Format

Send to

Choose Destination
Drug Discov Today. 2017 May;22(5):796-804. doi: 10.1016/j.drudis.2016.12.003. Epub 2016 Dec 14.

Targeting amino acid metabolism for cancer therapy.

Author information

1
Department of Molecular Medicine, Cornell University, Ithaca, NY 14853, USA.
2
Department of Molecular Medicine, Cornell University, Ithaca, NY 14853, USA; Department of Chemistry and Chemical Biology, Cornell University, Ithaca, NY 14853, USA. Electronic address: rac1@cornell.edu.

Abstract

To support sustained biomass accumulation, tumor cells undergo metabolic reprogramming. Nutrient transporters and metabolic enzymes are regulated by the same oncogenic signals that drive cell-cycle progression. Some of the earliest cancer therapies used antimetabolites to disrupt tumor metabolism, and there is now renewed interest in developing drugs that target metabolic dependencies. Many cancers exhibit increased demand for specific amino acids, and become dependent on either an exogenous supply or upregulated de novo synthesis. Strategies to exploit such 'metabolic addictions' include depleting amino acids in blood serum, blocking uptake by transporters and inhibiting biosynthetic or catabolic enzymes. Recent findings highlight the importance of using appropriate model systems and identifying target patient groups as potential therapies advance into the clinic.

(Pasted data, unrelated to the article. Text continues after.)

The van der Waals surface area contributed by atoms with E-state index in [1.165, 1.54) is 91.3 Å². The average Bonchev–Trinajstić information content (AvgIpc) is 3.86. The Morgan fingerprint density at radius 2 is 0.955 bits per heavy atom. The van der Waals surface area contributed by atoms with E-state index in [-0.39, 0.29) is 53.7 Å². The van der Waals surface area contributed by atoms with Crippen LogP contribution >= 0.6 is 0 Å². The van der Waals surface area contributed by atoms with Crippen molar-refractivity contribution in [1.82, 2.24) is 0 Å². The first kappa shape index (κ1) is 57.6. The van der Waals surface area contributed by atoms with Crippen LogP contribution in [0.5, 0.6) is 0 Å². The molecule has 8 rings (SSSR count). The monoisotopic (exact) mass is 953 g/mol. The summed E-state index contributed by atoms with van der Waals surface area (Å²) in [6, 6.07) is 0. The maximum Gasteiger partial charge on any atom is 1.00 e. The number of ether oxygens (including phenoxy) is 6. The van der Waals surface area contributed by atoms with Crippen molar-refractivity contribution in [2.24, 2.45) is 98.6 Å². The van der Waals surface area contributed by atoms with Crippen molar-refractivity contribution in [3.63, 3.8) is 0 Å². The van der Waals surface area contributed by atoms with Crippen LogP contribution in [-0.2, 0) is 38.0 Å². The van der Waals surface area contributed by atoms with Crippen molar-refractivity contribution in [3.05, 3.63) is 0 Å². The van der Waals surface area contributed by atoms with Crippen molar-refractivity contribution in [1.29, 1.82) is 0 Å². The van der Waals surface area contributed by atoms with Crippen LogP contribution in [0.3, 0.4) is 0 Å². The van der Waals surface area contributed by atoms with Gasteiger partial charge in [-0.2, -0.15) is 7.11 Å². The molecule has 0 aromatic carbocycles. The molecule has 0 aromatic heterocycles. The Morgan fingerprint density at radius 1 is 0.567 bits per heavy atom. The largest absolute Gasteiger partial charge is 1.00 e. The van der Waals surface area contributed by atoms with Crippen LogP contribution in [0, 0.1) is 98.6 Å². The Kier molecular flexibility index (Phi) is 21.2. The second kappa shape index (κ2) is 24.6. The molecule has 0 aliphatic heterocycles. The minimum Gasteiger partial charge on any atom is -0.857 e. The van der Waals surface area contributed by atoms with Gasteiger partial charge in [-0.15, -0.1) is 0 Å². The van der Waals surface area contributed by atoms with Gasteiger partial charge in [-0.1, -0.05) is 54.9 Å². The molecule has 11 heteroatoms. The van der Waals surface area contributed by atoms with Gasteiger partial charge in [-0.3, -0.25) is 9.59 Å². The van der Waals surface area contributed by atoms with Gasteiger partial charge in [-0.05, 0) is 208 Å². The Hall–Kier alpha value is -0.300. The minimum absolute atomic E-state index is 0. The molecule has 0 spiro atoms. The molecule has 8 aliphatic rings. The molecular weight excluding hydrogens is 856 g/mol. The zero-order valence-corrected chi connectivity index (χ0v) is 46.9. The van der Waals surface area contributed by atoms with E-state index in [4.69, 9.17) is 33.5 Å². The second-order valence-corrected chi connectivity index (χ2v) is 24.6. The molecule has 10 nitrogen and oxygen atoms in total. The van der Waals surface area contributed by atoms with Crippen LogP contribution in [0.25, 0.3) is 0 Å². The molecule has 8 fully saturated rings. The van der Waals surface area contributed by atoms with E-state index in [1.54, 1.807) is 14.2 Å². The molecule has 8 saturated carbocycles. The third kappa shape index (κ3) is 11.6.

PMID:
27988359
PMCID:
PMC5429979
DOI:
10.1016/j.drudis.2016.12.003
[Indexed for MEDLINE]
Free PMC Article

Supplemental Content

Full text links

Icon for Elsevier Science Icon for PubMed Central
Loading ...
Support Center